As Glacier National Park’s snow plows rev up for the annual springtime task of clearing all 50 miles of the Going-to-the-Sun Road for the hordes of summertime visitors, the visitors themselves appear to have revved down. At least, that is, if the rate at which advanced reservations are selling out each day is any indication.
For the second year in a row, motorists who want to drive through the heart of Glacier National Park during the high summer season will need a reservation to do so. Unlike last year, however, when park administrators debuted the pilot program to a mix of consternation and cautious optimism, this year’s inventory of advanced reservations is lingering longer.
“Last year, our advanced reservations were gone within five minutes every day, and that’s not the case this year,” said Gina Kerzman, Glacier Park’s public information officer. “So either people aren’t as anxious, or they don’t feel that they need to get their reservations as early, or they don’t know they can get their reservations this early.”
Since March 2, vehicle reservations to access the Sun Road corridor have been available 120 days in advance on a rolling window, which is a departure from the 60-day advanced window that visitors grew accustomed to last year. That means that on March 21, when this article went to print, visitors could book vehicle reservations to access the Sun Road on July 18.
On most days since reservations went on sale earlier this month, hundreds of passes have still been available by early afternoon.
“We have been noticing that reservations are not selling out as quickly as last year, when they were gone in just a couple of minutes,” Kerzman said. “And part of it is maybe because people are not aware they are available 120 days in advance instead of 60 days in advance like last year.”
A 2022 reservation to access the Going-to-the-Sun Road is good for three days (compared to last year’s seven-day reservation window) and must be furnished in addition to a park pass. These passes could include any one of the following: a $35 Glacier National Park pass purchased at the gate or online (valid for seven days); a Glacier National Park Annual Pass; or an America the Beautiful Interagency Pass, including the annual, senior, military access, volunteer, or 4th grade passes.
Visitors with service reservations along the Going-to-the-Sun Road Corridor do not need a vehicle reservation. Valid service reservations include lodging, camping and commercial tours in areas located inside the West Entrance, Camas Entrance and St. Mary Entrance. Proof of a valid service reservation will serve as a vehicle reservation for the day of the service reservation only.
Similar to last year, the reservations are available through the park’s online portal at recreation.gov and will be required at both eastern and western entrances to the Sun Road. New this year, a separate reservation will also be required to access the North Fork area via the Polebridge Entrance Station. The North Fork vehicle reservations are good for a single day and are much more limited due to space. According to Kerzman, those reservations are selling out immediately each day, which is further evidence of the once-remote corner of the park’s newfound popularity.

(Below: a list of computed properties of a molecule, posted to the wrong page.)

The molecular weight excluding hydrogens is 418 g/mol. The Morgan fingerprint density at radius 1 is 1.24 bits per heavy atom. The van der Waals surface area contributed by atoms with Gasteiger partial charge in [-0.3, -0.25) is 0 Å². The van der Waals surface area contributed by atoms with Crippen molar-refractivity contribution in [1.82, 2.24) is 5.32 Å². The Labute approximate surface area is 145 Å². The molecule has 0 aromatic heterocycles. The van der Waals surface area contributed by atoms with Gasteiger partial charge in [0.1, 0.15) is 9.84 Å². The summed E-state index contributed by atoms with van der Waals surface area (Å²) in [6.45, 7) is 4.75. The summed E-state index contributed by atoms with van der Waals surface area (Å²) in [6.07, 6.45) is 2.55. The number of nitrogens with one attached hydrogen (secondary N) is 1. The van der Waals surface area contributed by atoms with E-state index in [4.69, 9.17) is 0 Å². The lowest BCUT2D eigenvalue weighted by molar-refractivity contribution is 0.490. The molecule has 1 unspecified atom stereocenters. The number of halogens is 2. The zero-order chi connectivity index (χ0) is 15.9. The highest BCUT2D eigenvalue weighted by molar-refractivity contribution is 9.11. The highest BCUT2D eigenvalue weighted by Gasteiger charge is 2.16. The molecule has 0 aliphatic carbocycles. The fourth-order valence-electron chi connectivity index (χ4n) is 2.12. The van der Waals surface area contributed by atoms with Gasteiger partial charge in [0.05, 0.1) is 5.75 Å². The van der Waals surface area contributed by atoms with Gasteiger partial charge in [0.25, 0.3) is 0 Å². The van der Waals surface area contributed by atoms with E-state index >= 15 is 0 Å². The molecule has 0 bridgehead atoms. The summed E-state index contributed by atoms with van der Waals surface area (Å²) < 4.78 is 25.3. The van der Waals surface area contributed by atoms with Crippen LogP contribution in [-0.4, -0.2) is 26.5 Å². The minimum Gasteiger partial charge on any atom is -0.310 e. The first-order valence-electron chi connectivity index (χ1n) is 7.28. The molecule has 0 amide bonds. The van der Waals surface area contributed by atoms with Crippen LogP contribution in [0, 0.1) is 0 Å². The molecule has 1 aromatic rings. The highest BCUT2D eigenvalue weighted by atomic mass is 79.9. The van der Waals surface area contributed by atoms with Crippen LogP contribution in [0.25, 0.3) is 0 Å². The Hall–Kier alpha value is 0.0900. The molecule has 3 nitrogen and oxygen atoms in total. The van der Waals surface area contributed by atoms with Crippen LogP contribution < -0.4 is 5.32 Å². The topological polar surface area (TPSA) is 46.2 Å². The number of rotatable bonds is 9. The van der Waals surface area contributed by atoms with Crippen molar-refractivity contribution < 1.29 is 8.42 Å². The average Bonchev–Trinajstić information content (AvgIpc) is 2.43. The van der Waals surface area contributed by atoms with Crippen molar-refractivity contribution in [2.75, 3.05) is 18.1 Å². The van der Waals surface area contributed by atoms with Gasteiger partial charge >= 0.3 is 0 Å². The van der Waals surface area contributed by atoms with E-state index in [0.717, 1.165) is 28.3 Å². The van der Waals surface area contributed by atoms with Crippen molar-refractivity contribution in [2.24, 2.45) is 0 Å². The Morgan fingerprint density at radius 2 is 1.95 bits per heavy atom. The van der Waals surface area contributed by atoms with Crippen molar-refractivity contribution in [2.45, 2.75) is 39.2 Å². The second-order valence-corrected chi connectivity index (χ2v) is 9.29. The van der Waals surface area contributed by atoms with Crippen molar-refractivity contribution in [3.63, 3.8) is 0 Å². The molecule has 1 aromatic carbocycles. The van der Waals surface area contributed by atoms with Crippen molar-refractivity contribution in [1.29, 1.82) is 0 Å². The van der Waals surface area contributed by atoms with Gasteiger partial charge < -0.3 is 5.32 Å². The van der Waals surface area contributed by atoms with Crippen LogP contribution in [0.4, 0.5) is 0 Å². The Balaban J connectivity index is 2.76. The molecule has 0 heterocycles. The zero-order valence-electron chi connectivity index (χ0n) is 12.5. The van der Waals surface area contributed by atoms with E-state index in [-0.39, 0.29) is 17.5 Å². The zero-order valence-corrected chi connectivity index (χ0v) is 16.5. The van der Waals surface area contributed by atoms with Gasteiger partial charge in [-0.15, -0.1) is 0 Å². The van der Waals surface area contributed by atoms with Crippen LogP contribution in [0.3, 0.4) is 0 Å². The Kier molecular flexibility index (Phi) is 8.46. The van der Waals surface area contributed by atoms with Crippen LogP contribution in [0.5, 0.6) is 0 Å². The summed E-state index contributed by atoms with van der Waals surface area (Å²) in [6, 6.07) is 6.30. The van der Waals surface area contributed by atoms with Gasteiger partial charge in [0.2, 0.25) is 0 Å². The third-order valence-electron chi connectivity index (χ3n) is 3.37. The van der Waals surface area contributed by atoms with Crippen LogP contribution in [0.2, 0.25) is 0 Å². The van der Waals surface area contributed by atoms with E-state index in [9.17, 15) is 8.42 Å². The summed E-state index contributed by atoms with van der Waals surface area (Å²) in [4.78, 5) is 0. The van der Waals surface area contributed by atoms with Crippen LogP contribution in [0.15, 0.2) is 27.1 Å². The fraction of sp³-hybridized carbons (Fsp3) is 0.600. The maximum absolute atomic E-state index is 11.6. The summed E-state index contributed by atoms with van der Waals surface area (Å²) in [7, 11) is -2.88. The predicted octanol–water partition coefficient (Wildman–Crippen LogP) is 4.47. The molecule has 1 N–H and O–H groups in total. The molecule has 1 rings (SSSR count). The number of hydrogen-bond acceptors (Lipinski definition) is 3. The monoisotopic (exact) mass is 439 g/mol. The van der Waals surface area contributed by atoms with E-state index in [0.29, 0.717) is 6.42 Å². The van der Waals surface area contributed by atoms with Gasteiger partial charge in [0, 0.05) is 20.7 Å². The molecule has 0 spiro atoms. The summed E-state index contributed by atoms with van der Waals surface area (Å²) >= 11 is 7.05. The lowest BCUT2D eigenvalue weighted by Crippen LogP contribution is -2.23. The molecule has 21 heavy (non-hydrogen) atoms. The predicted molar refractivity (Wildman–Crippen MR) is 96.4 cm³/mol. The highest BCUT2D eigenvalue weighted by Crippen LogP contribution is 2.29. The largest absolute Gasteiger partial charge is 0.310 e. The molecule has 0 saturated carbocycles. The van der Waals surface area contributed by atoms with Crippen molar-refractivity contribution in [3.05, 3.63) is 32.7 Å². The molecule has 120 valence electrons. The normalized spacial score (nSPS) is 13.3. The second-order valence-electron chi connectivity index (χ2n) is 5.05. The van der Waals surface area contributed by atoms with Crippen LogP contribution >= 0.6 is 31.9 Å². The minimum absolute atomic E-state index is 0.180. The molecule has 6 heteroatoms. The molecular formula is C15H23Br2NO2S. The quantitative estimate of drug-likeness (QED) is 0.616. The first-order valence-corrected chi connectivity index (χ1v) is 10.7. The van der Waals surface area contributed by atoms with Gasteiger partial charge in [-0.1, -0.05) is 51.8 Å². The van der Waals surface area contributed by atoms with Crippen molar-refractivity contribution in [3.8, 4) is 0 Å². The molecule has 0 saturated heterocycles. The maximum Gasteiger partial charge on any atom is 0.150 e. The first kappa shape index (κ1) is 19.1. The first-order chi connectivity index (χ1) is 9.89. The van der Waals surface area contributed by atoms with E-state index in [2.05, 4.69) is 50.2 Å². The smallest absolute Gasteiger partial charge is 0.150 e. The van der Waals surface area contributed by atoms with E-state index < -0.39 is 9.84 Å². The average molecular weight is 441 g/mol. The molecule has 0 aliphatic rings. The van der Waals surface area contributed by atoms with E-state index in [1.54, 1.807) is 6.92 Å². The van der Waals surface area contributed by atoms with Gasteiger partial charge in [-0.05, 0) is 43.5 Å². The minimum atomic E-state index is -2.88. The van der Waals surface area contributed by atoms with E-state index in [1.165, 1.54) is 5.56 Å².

“The North Fork used to be the best kept secret in Glacier National Park and it’s no longer a secret,” Kerzman said. “It’s managed to a different level than the rest of the park and a lot of visitors should adjust their expectations for what they will encounter up the North Fork. It is primitive. It’s much more roughing it than other sections.”
One vehicle reservation per vehicle will be required to travel beyond the West Entrance Station and the Camas Entrance Station from 6 a.m. to 4 p.m. from May 27 to Sept. 11.
New this year, a vehicle reservation will not be required at the St. Mary Entrance. Once snow removal and road preparations are complete and Sun Road opens to vehicle traffic to Logan Pass, vehicle reservations will be required starting at the Rising Sun area, located 5 miles west of the St. Mary Entrance, through Sept. 11.
Starting May 26, additional vehicle reservations will be made available 24 hours prior to the effective date, allowing visitors the opportunity to book reservations the day before they plan to visit.
Visitors will also have the option of driving the Sun Road without a reservation so long as they do so after 4 p.m. or before 6 a.m. And while the evening hours still provide motorists plenty of opportunity to drive the entire expanse of the scenic byway, early-morning visitors to the West Glacier entrance will encounter construction closures along Lake McDonald that are likely to damper their plans for an alpine start.
The utility project will require closures along the west side of the Sun Road from mid-June to September while crews replace seven miles of sewer force main, electrical and telephone lines along Lake McDonald.
“These are long-overdue improvements that need to be made and we were finally able to secure the funding for the project,” Kerzman said. “As much of the work as possible will be done at night and then into the fall. Because this requires night work, and because this is newly awarded, we are still working out the details with the contractor. But it’s safe to assume that it may affect how early in the morning visitors will be able to enter the park past Lake McDonald on the west side. As soon as we have more details we will make them available.”
Although the early-morning access issues will likely inconvenience wildlife photographers and peak-baggers who enter the park in the pre-dawn darkness, access to the Sun Road from the east side will still be possible.
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